As Rosenthal finished high school and contemplated her undergraduate studies, she was particularly drawn to the style of university education in the United Kingdom, which allowed students to focus, almost single-mindedly, on one area of study to the exclusion of other subjects. To Rosenthal, that seemed a perfect fit. Her education had been fairly liberal up until that point; as a rising undergrad, she felt ready to focus on science. So she enrolled at the University of North Wales in Bangor, U.K.
Soon, though, her wide-ranging interests and curiosity got the better of her, and she found herself gravitating toward courses in French literature and ancient Greek architecture. Rosenthal also realized that her scientific training was not heading in the direction of her true love: developmental biology. She eventually returned to the U.S., and landed at Harvard University, where she completed her undergraduate degree and also earned her Ph.D.
While the academic environment at Harvard proved challenging, even grueling, at times, it was also deeply formative. The field of molecular biology was booming, and the ability to isolate and decode individual genes had just hit the scientific scene. “It was so powerful and so compelling, I felt that if I didn’t learn it, I would lose the opportunity to apply all these molecular tools to the questions of development,” Rosenthal recalls. She shelved her pursuit of developmental biology and fully dedicated her efforts to gene hunting. That meant shifting her work with her graduate advisor, Fotis Kafatos, to the laboratory of a nearby faculty member, Walter Gilbert, who pioneered one of the two pivotal DNA sequencing methods of the day. Gilbert’s lab was engaged in an intense race to sequence the full genetic code of the insulin gene. Rosenthal recalls the experience as both intense and exhilarating. “We felt like we were the center of the universe, scientifically.”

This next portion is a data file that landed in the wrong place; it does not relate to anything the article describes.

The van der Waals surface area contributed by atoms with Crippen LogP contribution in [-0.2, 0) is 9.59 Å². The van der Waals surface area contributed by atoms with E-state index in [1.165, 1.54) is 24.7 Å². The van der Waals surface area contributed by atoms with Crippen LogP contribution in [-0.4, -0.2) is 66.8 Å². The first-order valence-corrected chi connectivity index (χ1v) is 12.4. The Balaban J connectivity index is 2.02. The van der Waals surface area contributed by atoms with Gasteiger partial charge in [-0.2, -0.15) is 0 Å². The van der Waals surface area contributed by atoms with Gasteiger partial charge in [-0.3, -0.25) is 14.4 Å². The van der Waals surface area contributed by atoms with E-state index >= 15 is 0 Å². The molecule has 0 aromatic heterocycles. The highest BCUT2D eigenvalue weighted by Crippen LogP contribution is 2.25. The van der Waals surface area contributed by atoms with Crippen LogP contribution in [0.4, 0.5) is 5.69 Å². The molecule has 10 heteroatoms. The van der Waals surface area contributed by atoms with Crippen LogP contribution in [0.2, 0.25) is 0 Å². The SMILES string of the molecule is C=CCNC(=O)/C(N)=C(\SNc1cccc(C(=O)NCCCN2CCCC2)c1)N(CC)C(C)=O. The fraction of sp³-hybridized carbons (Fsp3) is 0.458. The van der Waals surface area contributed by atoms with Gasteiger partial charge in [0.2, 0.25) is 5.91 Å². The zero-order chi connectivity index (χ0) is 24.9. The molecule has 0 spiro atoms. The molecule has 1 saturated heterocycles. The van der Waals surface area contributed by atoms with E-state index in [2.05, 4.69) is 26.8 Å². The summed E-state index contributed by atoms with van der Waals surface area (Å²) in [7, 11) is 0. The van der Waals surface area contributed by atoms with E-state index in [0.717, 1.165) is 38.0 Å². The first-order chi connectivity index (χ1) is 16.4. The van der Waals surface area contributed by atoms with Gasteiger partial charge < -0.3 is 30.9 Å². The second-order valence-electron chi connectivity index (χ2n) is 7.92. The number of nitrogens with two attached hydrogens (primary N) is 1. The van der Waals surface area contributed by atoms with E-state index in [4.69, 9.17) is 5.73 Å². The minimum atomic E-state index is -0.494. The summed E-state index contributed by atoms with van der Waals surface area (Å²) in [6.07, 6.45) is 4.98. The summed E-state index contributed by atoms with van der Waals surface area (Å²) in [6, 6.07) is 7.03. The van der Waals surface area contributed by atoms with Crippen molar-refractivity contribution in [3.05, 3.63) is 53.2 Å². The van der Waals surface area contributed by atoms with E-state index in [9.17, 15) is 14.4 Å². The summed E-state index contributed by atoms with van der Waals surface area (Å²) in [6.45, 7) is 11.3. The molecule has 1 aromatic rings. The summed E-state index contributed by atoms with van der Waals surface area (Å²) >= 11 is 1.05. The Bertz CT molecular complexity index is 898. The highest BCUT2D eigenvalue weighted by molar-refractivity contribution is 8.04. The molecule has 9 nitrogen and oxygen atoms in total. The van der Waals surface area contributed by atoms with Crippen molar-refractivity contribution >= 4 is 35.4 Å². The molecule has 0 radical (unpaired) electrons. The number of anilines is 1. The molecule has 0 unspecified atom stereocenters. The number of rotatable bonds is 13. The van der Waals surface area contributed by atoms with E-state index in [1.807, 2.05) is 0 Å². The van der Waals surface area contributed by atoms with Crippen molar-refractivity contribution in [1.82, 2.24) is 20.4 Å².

Although her work cloning genes may have seemed far-flung from development, it motivated her later efforts to study how genes are turned on and off — a key aspect of developmental processes. At the time, little was known about how genes were regulated in humans. As a postdoctoral fellow at the National Institutes of Health, she identified a key regulatory component — the first enhancer element in humans — using homology searching, a technique that fishes out similar stretches of DNA from even distantly related organisms, purely on the basis of shared genetic sequences. Her landmark discovery was published in Science in 1983.
In addition to catalyzing important scientific discoveries, Rosenthal’s days at Harvard also instilled in her a deep sense of scientific community, particularly the importance of peers.
“It is really important to know whom you are traveling with in life,” she says, “and scientists are some of the most interesting people out there. My best friends have invariably been scientists because we share that love of the embryo, or something we’ve seen down the microscope, or the thrill of the chase, or the sense of wonder.”
While Rosenthal has earned many accolades throughout her career, she is particularly proud of the cohort of young scientists she has helped train. She has mentored over 60 graduate and post-graduate trainees over a span of more than 30 years. Not all have remained at the laboratory bench, but almost all have pursued a path in a science-related field. “That means a lot to me,” she says, “because it means that I have managed to get people through some difficult times in their lives as students and postdocs, and steer them toward productive areas of science.”
Rosenthal’s teaching extends well beyond the laboratory. As a graduate student at Harvard Medical School, she taught biochemistry to medical students. In the classroom, she often drew upon her own artistic capabilities, arriving at lectures a half-hour early so she could illustrate complex metabolic pathways in exquisite detail on the blackboard using multi-colored chalk. Her students would ask for photocopies, but she refused, insisting instead that they draw the diagrams for themselves with the colored pencils she provided to each student. “If you draw it yourself, it is in your hand. And your eye-hand connection somehow emblazons it in your brain and it is a lot easier to remember,” she says.